AstraZeneca has been boosted by the news that US regulators have approved its application to market its blockbuster lipid-lowerer Crestor to treat artherosclerosis, the first cholesterol-lowerer to get the nod for the disease.

The US Food and Drug Administration has approved Crestor (rosuvatatin) as adjunctive therapy to diet to slow the progression of atherosclerosis with elevated cholesterol, which the Anglo-Swedish drugmaker said gives its drug "an important differentiator from competitors in the cholesterol-lowering marketplace". It is particularly welcome news coming as it does just days after results from a large-scale clinical trial with Crestor, called CORONA, dashed hopes that the drug would gain a valuable new competitive edge by showing effectiveness in preventing mortality and morbidity in heart failure patients.

The submission package to the FDA was based largely on the results of a pivotal study called METEOR which measured the effects of Crestor on plaque build-up in the arteries using carotid intima-media thickness and demonstrated a slowing of progression of atherosclerosis in people with early signs of the disease, elevated low-density lipoprotein (LDL) cholesterol and low cardiovascular risk, taking Crestor 40mg. METEOR study is part of AstraZeneca’s GALAXY programme, designed to investigate the impact of the drug on cardiovascular risk reduction and to date, it has recruited more than 69,000 subjects.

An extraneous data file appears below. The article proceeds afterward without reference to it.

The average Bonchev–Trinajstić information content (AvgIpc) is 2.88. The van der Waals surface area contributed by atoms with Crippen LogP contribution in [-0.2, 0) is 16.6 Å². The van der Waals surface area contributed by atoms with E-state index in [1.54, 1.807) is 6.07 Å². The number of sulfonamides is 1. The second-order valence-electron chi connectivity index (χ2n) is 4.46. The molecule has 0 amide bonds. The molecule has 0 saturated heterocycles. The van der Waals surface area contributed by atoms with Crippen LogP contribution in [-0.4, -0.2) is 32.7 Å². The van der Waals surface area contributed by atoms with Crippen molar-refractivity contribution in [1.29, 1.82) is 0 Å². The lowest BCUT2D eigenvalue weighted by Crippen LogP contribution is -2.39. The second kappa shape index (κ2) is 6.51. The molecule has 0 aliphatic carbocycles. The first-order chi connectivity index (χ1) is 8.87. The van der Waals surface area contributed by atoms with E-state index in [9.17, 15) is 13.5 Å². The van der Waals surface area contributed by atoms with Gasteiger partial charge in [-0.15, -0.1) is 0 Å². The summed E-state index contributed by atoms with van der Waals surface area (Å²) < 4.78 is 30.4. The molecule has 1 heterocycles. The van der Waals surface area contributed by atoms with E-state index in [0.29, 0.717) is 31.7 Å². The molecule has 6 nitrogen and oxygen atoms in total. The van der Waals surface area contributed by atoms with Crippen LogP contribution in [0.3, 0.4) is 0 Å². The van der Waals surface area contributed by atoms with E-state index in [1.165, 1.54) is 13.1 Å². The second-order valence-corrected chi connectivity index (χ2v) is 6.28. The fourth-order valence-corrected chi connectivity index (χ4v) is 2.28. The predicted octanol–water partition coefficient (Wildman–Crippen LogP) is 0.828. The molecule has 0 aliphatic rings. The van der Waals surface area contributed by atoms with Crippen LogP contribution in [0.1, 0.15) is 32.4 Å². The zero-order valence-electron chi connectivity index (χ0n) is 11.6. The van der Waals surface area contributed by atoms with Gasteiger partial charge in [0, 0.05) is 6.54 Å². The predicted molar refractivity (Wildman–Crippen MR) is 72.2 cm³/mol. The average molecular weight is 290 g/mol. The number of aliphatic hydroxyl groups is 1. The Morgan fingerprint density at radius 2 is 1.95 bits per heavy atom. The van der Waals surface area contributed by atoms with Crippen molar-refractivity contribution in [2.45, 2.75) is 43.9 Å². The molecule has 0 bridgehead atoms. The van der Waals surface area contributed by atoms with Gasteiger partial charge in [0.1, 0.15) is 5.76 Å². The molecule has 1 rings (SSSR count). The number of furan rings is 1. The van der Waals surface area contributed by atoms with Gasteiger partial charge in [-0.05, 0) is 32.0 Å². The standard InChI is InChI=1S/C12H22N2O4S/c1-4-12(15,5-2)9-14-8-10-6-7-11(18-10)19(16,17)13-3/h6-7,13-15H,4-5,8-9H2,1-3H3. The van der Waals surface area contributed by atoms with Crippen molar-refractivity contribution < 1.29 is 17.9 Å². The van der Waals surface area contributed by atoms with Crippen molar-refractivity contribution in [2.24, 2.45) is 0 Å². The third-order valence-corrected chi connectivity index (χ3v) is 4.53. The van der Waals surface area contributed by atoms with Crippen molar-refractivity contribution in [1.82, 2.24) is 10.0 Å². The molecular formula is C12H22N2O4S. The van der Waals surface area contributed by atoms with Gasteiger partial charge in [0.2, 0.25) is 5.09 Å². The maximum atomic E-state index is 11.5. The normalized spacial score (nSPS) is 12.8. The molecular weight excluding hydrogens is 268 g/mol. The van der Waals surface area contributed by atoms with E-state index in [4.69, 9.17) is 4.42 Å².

Not everybody shared the firm's delight, however, and Citigroup analyst Kevin Wilson issued a research note saying that "we are not optimistic that the atherosclerosis claim will be sufficient to drive significant Crestor market share gains". The importance of the drug to AstraZeneca is considerable and third-quarter revenues leapt 25% to $691 million, a vital earner as the firm suffers a slowdown in sales to the generic threat to drugs such as the blood pressure treatment Toprol XL (metoprolol).